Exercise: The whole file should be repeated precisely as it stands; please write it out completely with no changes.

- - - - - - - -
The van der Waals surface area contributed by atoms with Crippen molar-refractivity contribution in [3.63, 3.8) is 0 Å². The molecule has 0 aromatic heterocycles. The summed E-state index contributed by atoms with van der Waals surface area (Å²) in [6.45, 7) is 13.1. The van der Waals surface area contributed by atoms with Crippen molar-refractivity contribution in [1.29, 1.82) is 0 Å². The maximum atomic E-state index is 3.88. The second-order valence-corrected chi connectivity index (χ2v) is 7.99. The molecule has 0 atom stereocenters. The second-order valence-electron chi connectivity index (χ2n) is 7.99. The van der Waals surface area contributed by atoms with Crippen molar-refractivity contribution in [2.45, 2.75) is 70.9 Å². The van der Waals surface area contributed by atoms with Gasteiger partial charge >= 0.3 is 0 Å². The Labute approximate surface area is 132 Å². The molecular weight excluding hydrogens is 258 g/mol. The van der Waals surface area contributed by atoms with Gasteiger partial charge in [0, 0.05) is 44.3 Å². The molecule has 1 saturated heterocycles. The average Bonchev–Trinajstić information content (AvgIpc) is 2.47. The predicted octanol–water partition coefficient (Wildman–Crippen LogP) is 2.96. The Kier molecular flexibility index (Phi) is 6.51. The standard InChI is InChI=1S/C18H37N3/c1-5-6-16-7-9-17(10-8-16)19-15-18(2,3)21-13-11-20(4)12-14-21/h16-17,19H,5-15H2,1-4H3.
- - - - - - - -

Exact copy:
The van der Waals surface area contributed by atoms with Crippen molar-refractivity contribution in [3.63, 3.8) is 0 Å². The molecule has 0 aromatic heterocycles. The summed E-state index contributed by atoms with van der Waals surface area (Å²) in [6.45, 7) is 13.1. The van der Waals surface area contributed by atoms with Crippen molar-refractivity contribution in [1.29, 1.82) is 0 Å². The maximum atomic E-state index is 3.88. The second-order valence-corrected chi connectivity index (χ2v) is 7.99. The molecule has 0 atom stereocenters. The second-order valence-electron chi connectivity index (χ2n) is 7.99. The van der Waals surface area contributed by atoms with Crippen molar-refractivity contribution in [2.45, 2.75) is 70.9 Å². The van der Waals surface area contributed by atoms with Gasteiger partial charge >= 0.3 is 0 Å². The Labute approximate surface area is 132 Å². The molecular weight excluding hydrogens is 258 g/mol. The van der Waals surface area contributed by atoms with Gasteiger partial charge in [0, 0.05) is 44.3 Å². The molecule has 1 saturated heterocycles. The average Bonchev–Trinajstić information content (AvgIpc) is 2.47. The predicted octanol–water partition coefficient (Wildman–Crippen LogP) is 2.96. The Kier molecular flexibility index (Phi) is 6.51. The standard InChI is InChI=1S/C18H37N3/c1-5-6-16-7-9-17(10-8-16)19-15-18(2,3)21-13-11-20(4)12-14-21/h16-17,19H,5-15H2,1-4H3.